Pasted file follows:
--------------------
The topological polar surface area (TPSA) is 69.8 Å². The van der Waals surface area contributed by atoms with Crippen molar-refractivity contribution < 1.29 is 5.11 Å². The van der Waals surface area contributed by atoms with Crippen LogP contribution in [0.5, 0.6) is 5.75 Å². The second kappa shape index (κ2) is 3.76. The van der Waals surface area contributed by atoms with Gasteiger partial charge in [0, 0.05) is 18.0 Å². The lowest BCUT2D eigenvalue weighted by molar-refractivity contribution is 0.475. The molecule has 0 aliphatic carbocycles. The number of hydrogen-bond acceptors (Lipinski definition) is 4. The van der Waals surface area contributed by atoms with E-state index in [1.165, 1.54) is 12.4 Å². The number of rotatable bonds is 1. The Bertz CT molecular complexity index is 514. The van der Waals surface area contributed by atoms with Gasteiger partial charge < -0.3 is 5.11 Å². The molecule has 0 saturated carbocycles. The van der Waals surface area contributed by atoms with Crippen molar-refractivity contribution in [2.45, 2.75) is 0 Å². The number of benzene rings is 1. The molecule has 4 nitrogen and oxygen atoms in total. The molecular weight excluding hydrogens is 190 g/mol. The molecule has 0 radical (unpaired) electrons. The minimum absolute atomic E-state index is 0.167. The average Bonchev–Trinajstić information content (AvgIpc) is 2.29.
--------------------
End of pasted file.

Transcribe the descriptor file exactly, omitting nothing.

The topological polar surface area (TPSA) is 69.8 Å². The van der Waals surface area contributed by atoms with Crippen molar-refractivity contribution < 1.29 is 5.11 Å². The van der Waals surface area contributed by atoms with Crippen LogP contribution in [0.5, 0.6) is 5.75 Å². The second kappa shape index (κ2) is 3.76. The van der Waals surface area contributed by atoms with Gasteiger partial charge in [0, 0.05) is 18.0 Å². The lowest BCUT2D eigenvalue weighted by molar-refractivity contribution is 0.475. The molecule has 0 aliphatic carbocycles. The number of hydrogen-bond acceptors (Lipinski definition) is 4. The van der Waals surface area contributed by atoms with E-state index in [1.165, 1.54) is 12.4 Å². The number of rotatable bonds is 1. The Bertz CT molecular complexity index is 514. The van der Waals surface area contributed by atoms with Gasteiger partial charge < -0.3 is 5.11 Å². The molecule has 0 saturated carbocycles. The van der Waals surface area contributed by atoms with Crippen molar-refractivity contribution in [2.45, 2.75) is 0 Å². The number of benzene rings is 1. The molecule has 4 nitrogen and oxygen atoms in total. The molecular weight excluding hydrogens is 190 g/mol. The molecule has 0 radical (unpaired) electrons. The minimum absolute atomic E-state index is 0.167. The average Bonchev–Trinajstić information content (AvgIpc) is 2.29.